Among the various challenges to achieve the SDGs in Malaysia are:
Mr. Priesner concluded on a positive note on Malaysia’s possible report card in 2030 in terms of progress in poverty reduction, health promotion, social goals and gender equality. However, he cautioned that the country needs to be more aggressive in addressing environmental challenges such as climate change, biodiversity loss, and pollution as the planet is on the verge of the 6th mass extinction.
The Q&A segment was a lively exchange as various members of the audience shared their perspectives and queries were addressed by Mr. Priesner. Dr Feisul Idzwan Mustapha of the Ministry of Health Malaysia commented that the recent UNICEF report on the sad state of Malaysian urban poor’s children health has yet to be addressed systematically. He pointed out that the rising income disparity may lead to the urban poor to be at higher risk for non-communicable diseases which can be costly to the government and affect Malaysia’s sustainable universal health care coverage.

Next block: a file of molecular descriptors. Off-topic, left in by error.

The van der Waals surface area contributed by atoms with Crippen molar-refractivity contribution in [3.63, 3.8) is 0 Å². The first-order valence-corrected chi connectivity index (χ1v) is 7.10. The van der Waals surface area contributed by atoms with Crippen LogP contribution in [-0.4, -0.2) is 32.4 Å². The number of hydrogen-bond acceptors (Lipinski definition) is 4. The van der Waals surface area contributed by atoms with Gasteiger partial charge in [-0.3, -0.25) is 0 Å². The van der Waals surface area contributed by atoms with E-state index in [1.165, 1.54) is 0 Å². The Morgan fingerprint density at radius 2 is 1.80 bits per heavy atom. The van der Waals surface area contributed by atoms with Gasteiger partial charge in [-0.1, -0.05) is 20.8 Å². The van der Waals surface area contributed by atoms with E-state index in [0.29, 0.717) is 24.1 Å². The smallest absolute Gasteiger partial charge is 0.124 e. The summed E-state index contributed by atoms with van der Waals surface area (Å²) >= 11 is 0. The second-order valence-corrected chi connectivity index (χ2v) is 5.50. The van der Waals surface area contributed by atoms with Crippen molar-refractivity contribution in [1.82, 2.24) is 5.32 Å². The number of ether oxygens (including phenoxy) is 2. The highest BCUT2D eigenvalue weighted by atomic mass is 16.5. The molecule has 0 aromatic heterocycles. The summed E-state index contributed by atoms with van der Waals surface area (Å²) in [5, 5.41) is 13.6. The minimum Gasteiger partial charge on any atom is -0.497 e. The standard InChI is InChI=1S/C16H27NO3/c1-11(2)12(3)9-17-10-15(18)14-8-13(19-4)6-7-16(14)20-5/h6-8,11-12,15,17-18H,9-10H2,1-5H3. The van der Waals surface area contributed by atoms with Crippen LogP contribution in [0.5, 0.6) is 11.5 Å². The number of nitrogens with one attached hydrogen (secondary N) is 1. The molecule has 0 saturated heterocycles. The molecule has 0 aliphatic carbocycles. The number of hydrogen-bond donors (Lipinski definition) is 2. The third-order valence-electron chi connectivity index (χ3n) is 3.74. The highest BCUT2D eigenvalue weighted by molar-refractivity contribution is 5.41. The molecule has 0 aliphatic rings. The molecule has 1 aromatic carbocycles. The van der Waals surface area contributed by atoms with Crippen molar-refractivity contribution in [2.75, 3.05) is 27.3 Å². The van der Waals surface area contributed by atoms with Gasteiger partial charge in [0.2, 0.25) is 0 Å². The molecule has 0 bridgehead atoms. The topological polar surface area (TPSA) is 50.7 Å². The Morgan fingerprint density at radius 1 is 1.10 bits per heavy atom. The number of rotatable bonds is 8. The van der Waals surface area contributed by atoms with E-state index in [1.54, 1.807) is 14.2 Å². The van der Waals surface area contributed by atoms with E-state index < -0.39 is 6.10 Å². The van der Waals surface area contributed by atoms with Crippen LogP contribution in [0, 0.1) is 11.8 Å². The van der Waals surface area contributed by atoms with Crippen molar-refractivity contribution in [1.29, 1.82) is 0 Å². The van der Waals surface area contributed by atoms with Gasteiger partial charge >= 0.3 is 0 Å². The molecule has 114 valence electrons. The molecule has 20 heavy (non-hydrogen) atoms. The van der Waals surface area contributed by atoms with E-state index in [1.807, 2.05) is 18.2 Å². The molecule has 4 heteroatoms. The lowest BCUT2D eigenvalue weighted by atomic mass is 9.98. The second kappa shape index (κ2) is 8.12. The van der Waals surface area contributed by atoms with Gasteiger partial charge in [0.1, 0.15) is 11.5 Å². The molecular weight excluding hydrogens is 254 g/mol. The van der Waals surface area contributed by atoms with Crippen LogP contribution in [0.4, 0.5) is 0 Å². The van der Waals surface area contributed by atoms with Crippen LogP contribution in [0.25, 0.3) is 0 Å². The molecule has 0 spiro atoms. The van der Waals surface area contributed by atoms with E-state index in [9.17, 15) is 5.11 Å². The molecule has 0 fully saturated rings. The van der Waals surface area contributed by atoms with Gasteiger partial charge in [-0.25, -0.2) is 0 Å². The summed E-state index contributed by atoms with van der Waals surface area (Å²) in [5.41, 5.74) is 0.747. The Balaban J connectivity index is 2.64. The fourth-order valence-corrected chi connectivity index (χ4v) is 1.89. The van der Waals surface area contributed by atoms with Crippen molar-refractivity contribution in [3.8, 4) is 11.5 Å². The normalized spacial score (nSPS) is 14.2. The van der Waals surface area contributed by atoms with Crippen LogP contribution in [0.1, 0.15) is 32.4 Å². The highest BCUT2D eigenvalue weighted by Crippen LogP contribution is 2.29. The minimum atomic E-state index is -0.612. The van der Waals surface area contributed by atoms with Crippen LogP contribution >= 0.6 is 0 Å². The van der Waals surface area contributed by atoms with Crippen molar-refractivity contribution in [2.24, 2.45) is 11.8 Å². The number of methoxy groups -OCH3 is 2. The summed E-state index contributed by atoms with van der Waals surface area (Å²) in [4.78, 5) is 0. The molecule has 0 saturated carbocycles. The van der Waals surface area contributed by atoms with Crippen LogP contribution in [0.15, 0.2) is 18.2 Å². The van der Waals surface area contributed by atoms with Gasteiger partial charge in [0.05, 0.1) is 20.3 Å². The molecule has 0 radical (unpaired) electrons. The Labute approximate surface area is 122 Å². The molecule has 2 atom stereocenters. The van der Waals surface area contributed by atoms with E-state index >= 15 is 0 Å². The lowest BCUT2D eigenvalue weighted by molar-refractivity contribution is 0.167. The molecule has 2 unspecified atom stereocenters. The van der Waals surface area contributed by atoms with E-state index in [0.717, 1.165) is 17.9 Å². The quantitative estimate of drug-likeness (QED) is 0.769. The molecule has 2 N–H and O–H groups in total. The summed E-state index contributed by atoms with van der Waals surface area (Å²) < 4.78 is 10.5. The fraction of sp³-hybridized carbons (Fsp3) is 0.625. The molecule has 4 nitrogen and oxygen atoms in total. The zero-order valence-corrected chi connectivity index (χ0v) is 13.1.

Ms. Mary Shanti Dairiam of IWRAW Asia Pacific. Photo: UNU-IIGH. Creative Commons BY-NC 2.0
Ms. Mary Shanthi Dairiam of the International Women’s Rights Action Watch Asia Pacific shared her experience in engaging with the government on the SDG roadmap and how more considerations need to be given to migrant workers and refugees, two segments of the population that are not included in the government’s conceptual plans. She also pointed out that although Malaysia ratified CEDAW, the response given by the Malaysian Government during the CEDAW committee session in February indicated a dissonance of what the government consider as gender equality and the expectations of the international society.
Prof. Datuk Dr Denison Jayasooria, the Co-Chair of the Malaysia CSO-SDG Alliance spoke of the difficulty in disseminating the importance of achieving the SDGs throughout Malaysia. Most of the CSOs in the alliance are based in Klang Valley and more is needed to set up outreach to the other states. He asked if the UN agencies could support in the form of resource persons and institutional backing to help with the outreach programme and Mr. Priesner indicated that this can be considered.
In response to an inquiry from Ms. Nur Azmiah Zainuddin from the Institute for Health Systems Research on integrating the SDGs in education to promote early awareness, Mr. Priesner shared the World’s Largest Lesson that was designed to introduce the SDGs to children and young people. He indicated that the Economic Planning Unit is looking to expand the modules in the website to be used by the Ministry of Education.
The next UNCT seminar will be held on June 4th, 2018 by the UNICEF Representative in Malaysia.
Further reading: Sustainable Development Knowledge Platform – Malaysia